The Cessna 172R aircraft, registered as DQ-FTR and operated by the Pacific Flying School, crashed shortly after midday on 26 February 2018 in mountainous terrain, 6.6 nautical miles South of Labasa near Mt Delaikoro at a height of 2,600 feet. The aircraft’s two occupants were fatally injured in the accident.
An independent forensic engineer, Andrew McGregor of New Zealand-based Prosolve Ltd, was appointed by the Minister of Civil Aviation to fully investigate the accident.
The investigator’s report stated that, on the morning of 26 February 2018, three occupants (a flying instructor, a student pilot and a friend of the student pilot) departed from their base at Nadi and flew on a cross-country training flight to Labasa. After waiting for approximately three hours for the weather to improve, two of the occupants (the flying instructor and student pilot) departed for Savusavu at 11:37 am, while one occupant (friend of the student pilot) remained behind at Labasa.
At the time the aircraft’s second departure from Labasa airport, it was likely that visibility and cloud coverage complied with Visual Flight Rules, in accordance with Fiji’s Air Navigation Regulations and the cross-country training flight plan. However, soon after departing Labasa, weather conditions and visibility across the mountains quickly deteriorated, thereby entrapping the aircraft without an escape route and causing it to impact steep mountainous terrain.
The flying instructor, who was pilot in command, had a total of 1,257 hours of flying experience at the time of the accident.
The accident investigation report issued several recommendations, including the requirement for general aviation pilots to undergo mountain flying training, and the development of a new training and information module on Fiji’s climatology. The latter would focus on Fiji’s unique weather patterns, including the risks and unpredictable nature of tropical low-pressure trough weather systems, and facilitate improvements in weather briefing services for pilots.
The Department of Civil Aviation will work closely on the implementation of these recommendations to ensure that Fijian pilots are better prepared for the risks involved in mountain flying and unpredictable changes in weather. The Solicitor-General and Permanent Secretary responsible for Civil Aviation will be meeting with all relevant stakeholders within the next month to ensure that these recommendations, both broad and specific, are addressed.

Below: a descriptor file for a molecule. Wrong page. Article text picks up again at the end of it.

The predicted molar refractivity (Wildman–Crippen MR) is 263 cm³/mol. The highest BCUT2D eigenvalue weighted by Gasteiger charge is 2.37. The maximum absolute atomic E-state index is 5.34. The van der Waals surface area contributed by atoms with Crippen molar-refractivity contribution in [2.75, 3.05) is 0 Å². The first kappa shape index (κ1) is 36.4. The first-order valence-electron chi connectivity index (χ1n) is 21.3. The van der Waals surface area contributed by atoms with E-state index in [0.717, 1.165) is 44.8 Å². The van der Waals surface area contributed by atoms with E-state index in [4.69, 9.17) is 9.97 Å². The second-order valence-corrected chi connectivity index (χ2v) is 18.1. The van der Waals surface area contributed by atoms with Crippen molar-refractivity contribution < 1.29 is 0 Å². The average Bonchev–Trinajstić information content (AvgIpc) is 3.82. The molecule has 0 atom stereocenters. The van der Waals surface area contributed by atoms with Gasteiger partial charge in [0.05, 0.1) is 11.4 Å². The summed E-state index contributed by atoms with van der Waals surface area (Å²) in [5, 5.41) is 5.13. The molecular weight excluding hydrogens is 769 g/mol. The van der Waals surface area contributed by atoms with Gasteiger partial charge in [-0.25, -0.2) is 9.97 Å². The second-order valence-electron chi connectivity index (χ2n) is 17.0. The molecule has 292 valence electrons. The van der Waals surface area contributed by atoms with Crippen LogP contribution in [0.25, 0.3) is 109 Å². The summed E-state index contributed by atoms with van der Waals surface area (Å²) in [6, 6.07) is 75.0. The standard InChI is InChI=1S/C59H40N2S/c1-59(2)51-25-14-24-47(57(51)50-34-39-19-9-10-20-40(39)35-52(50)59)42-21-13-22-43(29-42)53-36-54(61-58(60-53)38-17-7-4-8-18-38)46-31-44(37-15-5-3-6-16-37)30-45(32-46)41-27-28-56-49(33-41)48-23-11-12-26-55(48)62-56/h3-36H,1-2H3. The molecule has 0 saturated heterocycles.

The public should note that all issues experienced by the four-seat Cessna 172R do not affect larger commercial aircraft, as their respective avionics differ greatly. Fiji Link’s Twin Otters and similar short-range commercial planes are outfitted with technology that allows for easier, mechanised self-correction in inclement weather.
The Department of Civil Aviation again thanks all those who were involved in helping in the immediate aftermath of the accident and the exhaustive investigation that followed, including the fire department, police, RFMF, and particularly the brave villagers of Doguru, who, at their own peril, spearheaded a search and rescue campaign through extremely rough terrain.
The Attorney-General and Minister responsible for Civil Aviation met with the victims’ family members prior to this morning’s press conference, where he expressed his condolences and personally presented them with a copy of the investigator’s report.
The full report is available on the Department of Civil Aviation’s website, http://www.civilaviation.gov.fj/.